Article :: Is Your Business in Good Health? Check Your KPI Vital Signs.
As a business owner, you likely pay attention to your financial reports, products/services, and your employee productivity- all while doing your best to stay focused on the future, your goals, and your strategy for success.
But how do you successfully master this juggling act? We tapped into the mind of a business-savvy doctor for advice on how to keep a business (and yourself) healthy.
GrowthForce CEO Stephen King recently spoke with Matthew Kolinski, who is both a practicing medical doctor and the founder and CEO of USA Staffing Services. Kolinsky has a unique perspective as an innate entrepreneur who, as he put it, "got confused and went to medical school on accident."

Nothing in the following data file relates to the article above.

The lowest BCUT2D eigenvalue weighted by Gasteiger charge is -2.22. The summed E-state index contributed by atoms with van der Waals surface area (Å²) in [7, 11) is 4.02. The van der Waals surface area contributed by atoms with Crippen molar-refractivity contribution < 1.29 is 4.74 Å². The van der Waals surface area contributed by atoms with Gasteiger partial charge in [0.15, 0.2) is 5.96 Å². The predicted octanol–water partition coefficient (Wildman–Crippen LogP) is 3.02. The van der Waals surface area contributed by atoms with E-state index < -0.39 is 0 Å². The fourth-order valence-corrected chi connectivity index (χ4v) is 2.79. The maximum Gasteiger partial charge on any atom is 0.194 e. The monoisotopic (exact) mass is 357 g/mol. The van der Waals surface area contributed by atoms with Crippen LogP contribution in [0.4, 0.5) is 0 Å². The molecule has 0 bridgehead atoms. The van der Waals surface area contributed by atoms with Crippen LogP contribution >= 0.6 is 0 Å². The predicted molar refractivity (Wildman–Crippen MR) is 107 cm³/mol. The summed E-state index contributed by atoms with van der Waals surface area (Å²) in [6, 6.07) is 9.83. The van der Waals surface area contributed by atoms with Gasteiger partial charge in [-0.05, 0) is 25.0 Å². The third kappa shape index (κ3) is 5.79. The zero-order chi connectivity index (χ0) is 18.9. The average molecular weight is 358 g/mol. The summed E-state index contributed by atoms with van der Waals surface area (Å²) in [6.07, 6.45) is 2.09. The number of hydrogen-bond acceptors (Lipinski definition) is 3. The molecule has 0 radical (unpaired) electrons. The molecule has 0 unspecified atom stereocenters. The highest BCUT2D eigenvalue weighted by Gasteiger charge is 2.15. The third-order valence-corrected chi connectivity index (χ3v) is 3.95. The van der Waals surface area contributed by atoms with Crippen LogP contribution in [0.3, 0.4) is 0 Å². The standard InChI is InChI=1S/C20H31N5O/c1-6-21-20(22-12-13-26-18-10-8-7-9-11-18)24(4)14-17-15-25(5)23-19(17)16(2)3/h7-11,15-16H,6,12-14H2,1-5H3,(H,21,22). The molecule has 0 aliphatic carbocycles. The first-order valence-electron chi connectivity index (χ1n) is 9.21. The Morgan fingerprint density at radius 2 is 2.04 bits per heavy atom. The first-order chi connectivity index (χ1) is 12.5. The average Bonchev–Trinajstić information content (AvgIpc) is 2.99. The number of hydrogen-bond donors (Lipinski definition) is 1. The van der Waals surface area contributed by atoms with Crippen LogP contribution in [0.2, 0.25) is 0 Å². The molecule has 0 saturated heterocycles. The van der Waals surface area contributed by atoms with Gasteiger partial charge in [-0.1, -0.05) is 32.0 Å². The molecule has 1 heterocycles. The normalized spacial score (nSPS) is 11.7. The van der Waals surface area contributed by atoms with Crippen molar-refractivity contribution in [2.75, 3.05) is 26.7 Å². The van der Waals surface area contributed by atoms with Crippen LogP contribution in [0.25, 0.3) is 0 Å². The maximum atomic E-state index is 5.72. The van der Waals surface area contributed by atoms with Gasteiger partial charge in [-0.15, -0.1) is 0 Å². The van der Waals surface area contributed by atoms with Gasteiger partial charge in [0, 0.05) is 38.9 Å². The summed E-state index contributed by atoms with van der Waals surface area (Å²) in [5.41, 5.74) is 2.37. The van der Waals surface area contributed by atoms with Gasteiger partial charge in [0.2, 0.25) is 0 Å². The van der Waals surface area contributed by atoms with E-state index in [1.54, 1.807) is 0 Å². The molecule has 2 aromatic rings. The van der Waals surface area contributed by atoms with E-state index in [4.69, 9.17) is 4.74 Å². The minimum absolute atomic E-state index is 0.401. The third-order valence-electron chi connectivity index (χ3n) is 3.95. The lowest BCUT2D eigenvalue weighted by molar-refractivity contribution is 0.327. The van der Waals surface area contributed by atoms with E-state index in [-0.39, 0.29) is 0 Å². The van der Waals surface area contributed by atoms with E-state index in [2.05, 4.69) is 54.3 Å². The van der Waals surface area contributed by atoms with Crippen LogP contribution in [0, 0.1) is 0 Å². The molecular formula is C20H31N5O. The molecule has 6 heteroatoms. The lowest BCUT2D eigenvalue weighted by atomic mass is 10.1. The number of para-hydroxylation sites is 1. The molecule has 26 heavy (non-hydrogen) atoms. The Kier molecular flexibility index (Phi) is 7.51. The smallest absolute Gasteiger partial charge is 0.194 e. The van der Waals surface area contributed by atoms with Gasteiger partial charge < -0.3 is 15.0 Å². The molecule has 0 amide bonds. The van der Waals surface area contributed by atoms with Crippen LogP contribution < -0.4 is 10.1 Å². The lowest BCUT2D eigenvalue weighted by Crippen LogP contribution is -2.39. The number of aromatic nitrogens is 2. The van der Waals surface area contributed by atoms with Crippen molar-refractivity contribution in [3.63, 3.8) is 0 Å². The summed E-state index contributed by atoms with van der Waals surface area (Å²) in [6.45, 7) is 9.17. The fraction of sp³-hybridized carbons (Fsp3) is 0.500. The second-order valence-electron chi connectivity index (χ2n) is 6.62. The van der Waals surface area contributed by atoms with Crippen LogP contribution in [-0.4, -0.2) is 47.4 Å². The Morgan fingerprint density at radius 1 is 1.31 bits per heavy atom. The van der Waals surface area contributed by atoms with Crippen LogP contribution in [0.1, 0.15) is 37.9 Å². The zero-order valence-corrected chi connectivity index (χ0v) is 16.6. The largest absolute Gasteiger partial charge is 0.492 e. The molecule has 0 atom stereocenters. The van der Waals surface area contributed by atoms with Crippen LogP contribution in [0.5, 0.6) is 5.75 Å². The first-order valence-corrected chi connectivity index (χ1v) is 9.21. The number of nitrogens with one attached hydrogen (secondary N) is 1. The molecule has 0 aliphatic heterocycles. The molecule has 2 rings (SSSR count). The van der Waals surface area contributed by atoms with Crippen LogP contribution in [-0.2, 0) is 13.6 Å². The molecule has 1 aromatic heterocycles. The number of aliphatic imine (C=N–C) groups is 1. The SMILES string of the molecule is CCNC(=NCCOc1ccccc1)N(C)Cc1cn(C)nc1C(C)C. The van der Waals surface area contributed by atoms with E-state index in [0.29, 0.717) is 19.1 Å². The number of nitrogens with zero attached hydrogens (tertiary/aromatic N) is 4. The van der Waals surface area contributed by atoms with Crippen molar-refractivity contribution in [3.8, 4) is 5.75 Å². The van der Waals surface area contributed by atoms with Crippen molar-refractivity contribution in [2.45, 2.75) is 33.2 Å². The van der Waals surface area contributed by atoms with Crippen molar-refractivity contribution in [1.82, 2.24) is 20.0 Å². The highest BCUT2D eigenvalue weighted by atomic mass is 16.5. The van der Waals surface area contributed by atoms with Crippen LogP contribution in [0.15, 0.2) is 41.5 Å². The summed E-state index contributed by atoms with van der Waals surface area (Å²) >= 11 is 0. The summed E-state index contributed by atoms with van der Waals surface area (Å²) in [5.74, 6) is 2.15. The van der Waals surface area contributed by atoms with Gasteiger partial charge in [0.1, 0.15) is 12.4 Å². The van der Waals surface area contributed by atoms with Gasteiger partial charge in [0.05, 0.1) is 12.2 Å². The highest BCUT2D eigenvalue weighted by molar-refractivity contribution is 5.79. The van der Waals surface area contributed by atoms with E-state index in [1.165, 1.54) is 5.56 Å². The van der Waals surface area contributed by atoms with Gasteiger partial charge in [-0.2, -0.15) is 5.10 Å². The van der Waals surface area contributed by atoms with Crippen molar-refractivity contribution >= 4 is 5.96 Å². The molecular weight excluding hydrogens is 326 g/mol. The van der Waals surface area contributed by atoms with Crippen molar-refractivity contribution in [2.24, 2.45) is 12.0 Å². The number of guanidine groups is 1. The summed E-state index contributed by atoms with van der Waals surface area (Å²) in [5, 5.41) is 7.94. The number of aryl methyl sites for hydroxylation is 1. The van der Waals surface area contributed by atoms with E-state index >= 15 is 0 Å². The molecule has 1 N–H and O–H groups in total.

Kolinski has found success as both a business owner and a physician. In this Path to Profit episode, he dives into his philosophies on business health, life cycle stages, and measuring a company's vital signs.
In What Stage of Development Is Your Business? Be Aware of Your Business Life Cycle and How Its Needs Change With Age.
As you might expect, Kolinski thinks about the life cycle stages of a business in terms of the human life cycle and different stages of development.
Each stage – whether it be startup, growth, plateau, or exit – should help inform a business leader's decision-making based on the ever-changing, age-related needs of the business.
Infancy: A brand-new startup or business idea could be compared to an infant; the business isn't really a business yet.